A Morgan Stanley survey of businesses across the UK and Europe suggests office workers want on average two days per week at home, double the pre-Covid level, with some 31pc of home workers keen to work remotely most of the week…
“My sense is that there will be an interesting generational shift,” says Nick O’Donnell, a partner at law firm Baker McKenzie. “The older generation of deal-doers has grown up knowing how to work in person meetings to their advantage and won’t want to give that up. However, the younger generation is learning new approaches and already spends so much of their life online that it is also their natural forum for business. It will take a few years to play out but I suspect that gritty face to face negotiations will largely go the way of the telex and fax machines and getting together will be reserved more for problem solving and relationship building.”
“There will certainly be flashpoints over the next weeks and months ahead as employers ask staff to return to their normal place of work,” says Joseph Lappin, head of employment at law firm Stewarts. “Employees who at the moment are very happy working from home will say, ‘well this has all gone very well over the last 18 months, why do I suddenly need to come back to the office?’”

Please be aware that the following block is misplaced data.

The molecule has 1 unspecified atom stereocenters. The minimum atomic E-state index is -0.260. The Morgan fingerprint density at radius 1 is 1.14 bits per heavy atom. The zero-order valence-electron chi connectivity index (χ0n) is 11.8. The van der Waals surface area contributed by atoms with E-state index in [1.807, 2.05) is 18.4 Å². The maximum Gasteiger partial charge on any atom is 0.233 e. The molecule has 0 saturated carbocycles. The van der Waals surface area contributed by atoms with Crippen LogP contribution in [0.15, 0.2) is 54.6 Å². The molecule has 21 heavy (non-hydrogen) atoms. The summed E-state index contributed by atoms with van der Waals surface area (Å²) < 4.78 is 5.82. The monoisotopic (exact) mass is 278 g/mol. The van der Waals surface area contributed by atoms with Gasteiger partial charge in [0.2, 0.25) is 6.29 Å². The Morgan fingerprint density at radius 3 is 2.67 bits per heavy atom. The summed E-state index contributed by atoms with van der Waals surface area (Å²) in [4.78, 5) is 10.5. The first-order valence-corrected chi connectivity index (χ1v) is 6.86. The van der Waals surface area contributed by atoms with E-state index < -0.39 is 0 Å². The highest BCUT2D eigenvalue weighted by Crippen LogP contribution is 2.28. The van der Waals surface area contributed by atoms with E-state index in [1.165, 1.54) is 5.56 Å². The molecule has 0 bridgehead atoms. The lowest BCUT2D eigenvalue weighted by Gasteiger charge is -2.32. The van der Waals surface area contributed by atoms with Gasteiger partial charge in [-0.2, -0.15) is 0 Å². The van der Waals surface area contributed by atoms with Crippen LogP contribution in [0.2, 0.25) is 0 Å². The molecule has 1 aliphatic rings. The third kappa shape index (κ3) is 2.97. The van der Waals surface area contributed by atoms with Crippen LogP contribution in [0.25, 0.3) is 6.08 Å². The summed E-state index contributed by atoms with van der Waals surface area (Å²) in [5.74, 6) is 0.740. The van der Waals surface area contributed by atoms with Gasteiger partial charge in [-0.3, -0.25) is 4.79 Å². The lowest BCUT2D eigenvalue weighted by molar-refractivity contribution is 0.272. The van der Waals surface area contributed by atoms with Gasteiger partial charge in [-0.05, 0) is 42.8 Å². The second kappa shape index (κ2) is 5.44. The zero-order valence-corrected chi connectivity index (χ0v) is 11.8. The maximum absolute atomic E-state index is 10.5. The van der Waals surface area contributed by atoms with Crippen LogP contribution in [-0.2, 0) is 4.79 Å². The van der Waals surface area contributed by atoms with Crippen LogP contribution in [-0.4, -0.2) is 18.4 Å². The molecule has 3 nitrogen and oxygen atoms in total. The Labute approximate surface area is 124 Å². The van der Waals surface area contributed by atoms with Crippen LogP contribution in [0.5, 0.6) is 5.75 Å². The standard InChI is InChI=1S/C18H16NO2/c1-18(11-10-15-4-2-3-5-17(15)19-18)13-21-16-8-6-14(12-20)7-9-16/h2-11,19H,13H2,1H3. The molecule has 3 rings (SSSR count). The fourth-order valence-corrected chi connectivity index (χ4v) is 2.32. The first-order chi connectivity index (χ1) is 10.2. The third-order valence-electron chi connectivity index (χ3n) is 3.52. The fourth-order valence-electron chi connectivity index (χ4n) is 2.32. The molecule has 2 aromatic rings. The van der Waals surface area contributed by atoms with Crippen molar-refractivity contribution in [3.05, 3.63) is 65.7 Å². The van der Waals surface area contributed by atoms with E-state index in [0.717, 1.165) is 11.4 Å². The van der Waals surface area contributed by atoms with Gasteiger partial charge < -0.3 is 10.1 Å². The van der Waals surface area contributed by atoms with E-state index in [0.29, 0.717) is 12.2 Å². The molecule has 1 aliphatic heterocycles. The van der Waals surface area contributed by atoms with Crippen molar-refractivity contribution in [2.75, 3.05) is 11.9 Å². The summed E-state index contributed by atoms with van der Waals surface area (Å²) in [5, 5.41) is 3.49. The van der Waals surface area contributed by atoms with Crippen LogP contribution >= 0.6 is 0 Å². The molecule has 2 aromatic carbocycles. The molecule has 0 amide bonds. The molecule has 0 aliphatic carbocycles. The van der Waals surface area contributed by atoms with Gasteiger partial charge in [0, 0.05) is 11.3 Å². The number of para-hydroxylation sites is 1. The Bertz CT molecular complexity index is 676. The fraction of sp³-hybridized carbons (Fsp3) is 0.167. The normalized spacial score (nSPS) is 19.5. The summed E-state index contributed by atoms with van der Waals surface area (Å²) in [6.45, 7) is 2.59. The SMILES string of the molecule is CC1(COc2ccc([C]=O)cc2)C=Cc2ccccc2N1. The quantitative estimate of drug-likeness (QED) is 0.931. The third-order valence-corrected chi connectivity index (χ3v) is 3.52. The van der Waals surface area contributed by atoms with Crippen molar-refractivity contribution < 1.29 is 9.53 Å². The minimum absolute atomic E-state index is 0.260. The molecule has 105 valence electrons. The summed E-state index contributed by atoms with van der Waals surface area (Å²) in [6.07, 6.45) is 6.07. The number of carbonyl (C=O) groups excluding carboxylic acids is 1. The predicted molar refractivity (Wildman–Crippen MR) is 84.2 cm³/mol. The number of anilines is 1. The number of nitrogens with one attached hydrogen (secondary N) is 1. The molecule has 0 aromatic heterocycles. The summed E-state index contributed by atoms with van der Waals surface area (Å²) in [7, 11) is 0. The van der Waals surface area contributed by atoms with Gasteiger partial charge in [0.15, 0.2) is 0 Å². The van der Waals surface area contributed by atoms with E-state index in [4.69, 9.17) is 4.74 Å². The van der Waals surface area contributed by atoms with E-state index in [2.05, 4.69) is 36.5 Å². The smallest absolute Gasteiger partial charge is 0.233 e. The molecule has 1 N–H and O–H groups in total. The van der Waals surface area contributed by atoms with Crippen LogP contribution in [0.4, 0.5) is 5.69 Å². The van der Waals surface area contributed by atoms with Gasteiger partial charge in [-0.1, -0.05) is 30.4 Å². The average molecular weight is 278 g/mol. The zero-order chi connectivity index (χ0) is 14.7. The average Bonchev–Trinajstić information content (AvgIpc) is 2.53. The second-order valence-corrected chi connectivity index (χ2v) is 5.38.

It is not just bosses who want their teams to return. The economic consequences from a lasting shift to remote working are potentially huge if demand for services, housing, transport and office space shifts out of cities or dwindles. A delay to the lifting of the work from home advice will prolong the pressure facing Britain’s biggest city centres, which are still suffering from suppressed footfall. Spending and shopper traffic has failed to recover most in the likes of London, Manchester and Birmingham while high streets in small towns have bounced back far more rapidly…
“However, the benefits of remote working will be front of mind as we squeeze back into busy commuter trains in September.”
It is indeed a generation thing:
A lot of young people like WFH so much that they would rather quit than go back to the office.
Morning Consult, a data research firm, conducted a poll for Bloomberg News in May that showed that 39% of Americans surveyed would definitely consider looking for a new job if their employer asked them to come back to the office. That percentage is even higher amongst young people. According to the report, a whopping 49% of Gen Z and millennials would quit if their bosses aren’t flexible about remote work…
Controlling where people are can also be seen as a way that employers assert dominance over their employees. “They feel like we’re not working if they can’t see us,” Twidt told Bloomberg. Not only do young people like Twidt seem to be resisting that sort of authoritarian impulse, they also want to do what’s good for their mental health. And working from home, it turns out, may be better for many folks’ emotional wellbeing.
Finally, as the World Economic Forum says:
Working from home (WFH) is here to stay. A new study suggests 20% of full work days will be completed from home in the future – compared to just 5% before the pandemic.
But despite initial challenges, the US National Bureau of Economic Research (NBER) predicts the WFH trend will stick thanks to benefits for both employees and employers.
Here are five reasons why the shift to home working will be a long-lasting trend, according to the NBER’s survey of more than 30,000 people in the US…